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Published May 27, 2014, 10:06 AM

Conservation amendment would benefit farmers

I am saddened that less than six months into his new job as North Dakota Farmers Union president, Mark Watne has damaged his credibility and sullied the reputation of North Dakota’s most prestigious farm organization.

By: Jim Fuglie, Agweek

I am saddened that less than six months into his new job as North Dakota Farmers Union president, Mark Watne has damaged his credibility and sullied the reputation of North Dakota’s most prestigious farm organization.

As a nearly lifelong Farmers Union member, I want to reassure members of the conservation community that Watne’s recent opinion on the Clean Water, Wildlife and Parks Amendment does not reflect the feelings of most rank and file Farmers Union members.

And I want to correct a few misstatements he made.

Watne charges that “out of state groups” are trying to undermine agriculture. That’s not true. In addition to being a Farmers Union member, I’ve been a member of two of the major sponsors of this measure, Pheasants Forever and Ducks Unlimited, throughout many of my years as a hunter and conservationist, as have more than 10,000 current North Dakota members of those organizations.

We’re not from out of state, and we’re not “hostile to the ag industry” as Watne claims. We know that farmers — who make habitat for the birds we hunt — are our best friends. We’d hardly want to undermine them.

Pheasants Forever, to my knowledge, doesn’t own any farmland. Ducks Unlimited, from time to time, buys small pieces of wetlands — mostly unproductive farmland — on a willing-seller basis, although not so much in North Dakota because of our state’s anti-corporation farming laws.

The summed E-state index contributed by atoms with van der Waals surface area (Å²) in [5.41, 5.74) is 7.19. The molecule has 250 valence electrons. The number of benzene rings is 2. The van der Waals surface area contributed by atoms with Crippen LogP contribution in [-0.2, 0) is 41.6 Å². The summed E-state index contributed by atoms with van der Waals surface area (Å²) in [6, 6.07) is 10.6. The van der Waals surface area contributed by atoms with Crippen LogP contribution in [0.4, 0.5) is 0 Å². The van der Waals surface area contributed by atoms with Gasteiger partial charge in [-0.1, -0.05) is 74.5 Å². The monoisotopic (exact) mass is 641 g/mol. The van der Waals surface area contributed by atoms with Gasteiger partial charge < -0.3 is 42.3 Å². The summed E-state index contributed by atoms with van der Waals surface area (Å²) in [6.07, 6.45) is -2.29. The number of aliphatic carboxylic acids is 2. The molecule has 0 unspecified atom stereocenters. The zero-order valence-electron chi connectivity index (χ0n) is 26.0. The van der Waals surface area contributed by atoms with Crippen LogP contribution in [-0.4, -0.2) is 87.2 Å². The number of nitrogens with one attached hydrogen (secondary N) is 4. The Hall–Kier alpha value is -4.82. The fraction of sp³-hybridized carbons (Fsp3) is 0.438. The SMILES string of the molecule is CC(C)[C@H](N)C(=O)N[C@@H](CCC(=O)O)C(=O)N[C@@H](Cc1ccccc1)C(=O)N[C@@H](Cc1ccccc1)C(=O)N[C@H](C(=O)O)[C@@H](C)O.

Watne knows full well that those laws, of which the Farmers Union is the staunchest defender (one of the reasons I am proud to be a member), prevent those groups from even owning farmland here.

Watne says the measure will create a “private fund” in our constitution and give nonprofit groups hundreds of millions of dollars to buy land. Again, that’s not true, and he knows it.

All funds that go into the new program are controlled by a committee made up of the governor, the attorney general and the agriculture commissioner. They have to approve every penny that is spent from that fund.

I’m pretty sure they are not going to allow it to be used to compete for land with farmers.

As president of Farmers Union, Watne is entitled to his own opinion on these things; but he represents the members of an organization, and he can’t just make up his own facts.

At last fall’s state Farmers Union Convention, members voted to reject a statement opposing the conservation measure. I expect there is pretty broad general support from Farmers Union members for this measure.

And I think there is a lesson to be learned from the actions of the state’s other farm organization, the North Dakota Farm Bureau, when its leaders got too far out ahead of their members at the recent state Republican convention. The leaders turned around and found no one was following them.

Most farmers and most Farmers Union members don’t hold the hostile attitude towards conservation organizations Watne holds. Many of them are members of those organizations.

And most sportsmen and women know farmers are our best friends. It’s their land we hunt on. We’d never get behind any measure designed to hurt agriculture.

The facts are that much of the money generated for this Clean Water, Wildlife and Parks fund (the North Dakota Office of Management and Budget says it will be about $150 million, not the made-up $300 million to $400 million figure Watne and other opponents of the amendment have been using) likely will find its way back to farmers to help them make habitat for wildlife, much as the Conservation Reserve Program and Private Land Open to Sportsmen program have been doing here for years.

In that case, everyone wins — farmers, hunters and critters.

Editor’s note: Fuglie is a former director of the North Dakota Department of Tourism.

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